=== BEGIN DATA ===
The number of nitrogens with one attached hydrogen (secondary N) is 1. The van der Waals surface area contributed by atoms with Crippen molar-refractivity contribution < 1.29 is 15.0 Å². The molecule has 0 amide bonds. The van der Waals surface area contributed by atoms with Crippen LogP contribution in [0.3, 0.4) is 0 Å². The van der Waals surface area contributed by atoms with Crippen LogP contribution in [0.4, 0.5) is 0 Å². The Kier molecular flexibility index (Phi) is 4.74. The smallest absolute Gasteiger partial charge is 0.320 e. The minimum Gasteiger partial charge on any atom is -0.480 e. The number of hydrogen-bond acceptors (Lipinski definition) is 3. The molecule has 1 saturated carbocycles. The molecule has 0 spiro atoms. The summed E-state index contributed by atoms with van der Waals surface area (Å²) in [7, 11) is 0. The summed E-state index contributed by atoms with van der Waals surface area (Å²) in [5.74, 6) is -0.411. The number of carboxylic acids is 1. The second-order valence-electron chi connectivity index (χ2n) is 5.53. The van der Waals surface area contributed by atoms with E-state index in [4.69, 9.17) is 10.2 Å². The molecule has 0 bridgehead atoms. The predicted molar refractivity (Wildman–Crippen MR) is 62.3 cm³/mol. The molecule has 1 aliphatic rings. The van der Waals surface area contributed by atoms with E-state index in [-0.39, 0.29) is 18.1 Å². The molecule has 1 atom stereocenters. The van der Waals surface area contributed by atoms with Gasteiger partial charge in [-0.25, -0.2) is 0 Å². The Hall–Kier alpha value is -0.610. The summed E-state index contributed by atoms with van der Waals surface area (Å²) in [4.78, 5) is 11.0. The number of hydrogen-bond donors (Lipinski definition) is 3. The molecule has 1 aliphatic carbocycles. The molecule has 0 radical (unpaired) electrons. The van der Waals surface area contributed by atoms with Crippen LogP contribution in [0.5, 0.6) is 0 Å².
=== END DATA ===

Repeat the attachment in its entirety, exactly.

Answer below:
The number of nitrogens with one attached hydrogen (secondary N) is 1. The van der Waals surface area contributed by atoms with Crippen molar-refractivity contribution < 1.29 is 15.0 Å². The molecule has 0 amide bonds. The van der Waals surface area contributed by atoms with Crippen LogP contribution in [0.3, 0.4) is 0 Å². The van der Waals surface area contributed by atoms with Crippen LogP contribution in [0.4, 0.5) is 0 Å². The Kier molecular flexibility index (Phi) is 4.74. The smallest absolute Gasteiger partial charge is 0.320 e. The minimum Gasteiger partial charge on any atom is -0.480 e. The number of hydrogen-bond acceptors (Lipinski definition) is 3. The molecule has 1 saturated carbocycles. The molecule has 0 spiro atoms. The summed E-state index contributed by atoms with van der Waals surface area (Å²) in [7, 11) is 0. The summed E-state index contributed by atoms with van der Waals surface area (Å²) in [5.74, 6) is -0.411. The number of carboxylic acids is 1. The second-order valence-electron chi connectivity index (χ2n) is 5.53. The van der Waals surface area contributed by atoms with E-state index in [4.69, 9.17) is 10.2 Å². The molecule has 0 bridgehead atoms. The predicted molar refractivity (Wildman–Crippen MR) is 62.3 cm³/mol. The molecule has 1 aliphatic rings. The van der Waals surface area contributed by atoms with E-state index in [-0.39, 0.29) is 18.1 Å². The molecule has 1 atom stereocenters. The van der Waals surface area contributed by atoms with Gasteiger partial charge in [-0.25, -0.2) is 0 Å². The Hall–Kier alpha value is -0.610. The summed E-state index contributed by atoms with van der Waals surface area (Å²) in [4.78, 5) is 11.0. The number of hydrogen-bond donors (Lipinski definition) is 3. The molecule has 1 aliphatic carbocycles. The molecule has 0 radical (unpaired) electrons. The van der Waals surface area contributed by atoms with Crippen LogP contribution in [0.5, 0.6) is 0 Å².